Turo, the Airbnb for cars, could shake up the rental car industry
- Turo is a person-to-person carsharing service that is best described as “Airbnb for cars”.
- I decided to give the service a try on a recent trip, renting an SUV for hundreds less than it would have cost through a rental company like Hertz or Enterprise.
- I had a generally pleasant experience, but signing up was frustrating and ended up with a lot of questions about what happens if something goes wrong.
I have long been an aficionado of the sharing economy. I stay in Airbnbs or HomeAways rather than hotels, take Lyfts or Ubers rather than taxis, and hire freelance through TaskRabbit. I’m something of a millennial cliché.
But I’ve never rented a car through Turo, a person-to-person carsharing service that’s more easily described as Airbnb for cars.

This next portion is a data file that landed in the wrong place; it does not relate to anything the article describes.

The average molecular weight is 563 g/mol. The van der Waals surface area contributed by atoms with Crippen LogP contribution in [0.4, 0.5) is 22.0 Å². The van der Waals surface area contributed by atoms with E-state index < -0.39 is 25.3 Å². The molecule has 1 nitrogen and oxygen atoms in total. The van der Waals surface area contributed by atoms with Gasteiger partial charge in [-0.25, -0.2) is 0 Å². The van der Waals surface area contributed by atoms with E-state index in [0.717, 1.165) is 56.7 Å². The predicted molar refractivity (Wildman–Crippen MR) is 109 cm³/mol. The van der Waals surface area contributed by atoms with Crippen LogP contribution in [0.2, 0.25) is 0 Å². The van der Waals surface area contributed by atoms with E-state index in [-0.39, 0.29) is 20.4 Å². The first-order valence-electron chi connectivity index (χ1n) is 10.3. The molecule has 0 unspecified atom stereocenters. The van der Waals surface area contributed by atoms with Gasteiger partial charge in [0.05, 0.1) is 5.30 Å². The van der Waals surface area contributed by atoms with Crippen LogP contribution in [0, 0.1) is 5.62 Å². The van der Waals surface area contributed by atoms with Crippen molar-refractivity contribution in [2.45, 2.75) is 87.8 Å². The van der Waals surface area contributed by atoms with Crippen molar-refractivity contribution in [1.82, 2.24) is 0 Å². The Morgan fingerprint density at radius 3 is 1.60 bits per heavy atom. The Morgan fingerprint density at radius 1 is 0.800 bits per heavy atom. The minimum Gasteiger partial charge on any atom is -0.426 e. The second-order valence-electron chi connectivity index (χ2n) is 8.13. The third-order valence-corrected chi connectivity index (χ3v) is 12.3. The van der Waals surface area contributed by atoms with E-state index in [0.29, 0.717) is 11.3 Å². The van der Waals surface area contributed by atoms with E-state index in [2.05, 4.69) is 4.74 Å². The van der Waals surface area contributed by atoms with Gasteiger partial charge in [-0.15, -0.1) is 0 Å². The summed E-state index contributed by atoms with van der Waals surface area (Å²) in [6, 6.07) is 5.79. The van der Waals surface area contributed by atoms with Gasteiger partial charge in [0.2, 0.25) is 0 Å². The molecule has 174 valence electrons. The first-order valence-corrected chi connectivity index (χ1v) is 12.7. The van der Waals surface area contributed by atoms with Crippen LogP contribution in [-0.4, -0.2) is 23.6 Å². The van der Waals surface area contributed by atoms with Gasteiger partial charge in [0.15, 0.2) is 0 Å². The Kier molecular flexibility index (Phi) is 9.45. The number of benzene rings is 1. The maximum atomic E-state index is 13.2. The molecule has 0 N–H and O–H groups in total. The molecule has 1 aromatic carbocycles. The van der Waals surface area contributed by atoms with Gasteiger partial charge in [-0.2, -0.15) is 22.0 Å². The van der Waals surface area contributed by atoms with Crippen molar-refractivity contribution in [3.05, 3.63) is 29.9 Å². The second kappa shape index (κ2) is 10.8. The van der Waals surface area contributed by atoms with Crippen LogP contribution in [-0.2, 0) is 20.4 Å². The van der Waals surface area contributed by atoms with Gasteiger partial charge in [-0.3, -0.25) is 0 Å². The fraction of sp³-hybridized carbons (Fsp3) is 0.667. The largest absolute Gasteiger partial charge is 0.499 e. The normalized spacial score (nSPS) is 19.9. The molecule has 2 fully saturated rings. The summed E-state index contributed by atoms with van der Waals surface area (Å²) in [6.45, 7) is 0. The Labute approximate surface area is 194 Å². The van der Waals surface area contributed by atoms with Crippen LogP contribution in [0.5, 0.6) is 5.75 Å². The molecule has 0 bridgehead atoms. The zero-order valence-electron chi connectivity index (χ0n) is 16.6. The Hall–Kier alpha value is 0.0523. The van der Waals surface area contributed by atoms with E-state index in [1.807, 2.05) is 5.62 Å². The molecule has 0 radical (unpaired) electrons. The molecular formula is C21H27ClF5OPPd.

Despite Turo’s easy sale to venture capitalists, it didn’t quite like Airbnb. Originally founded around the same time as RelayRides, Turo now operates in 4,700 cities across the United States, Canada and the United Kingdom with 170,000 cars listed. But that may soon change.
The company announced in September that it had raised $ 92 million in additional capital, mainly from Daimler AG. The money, along with its purchase from competitor Croove, is intended to expand the platform to Europe.
I decided to put Turo to the test on a recent trip to Seattle. Here’s how it went: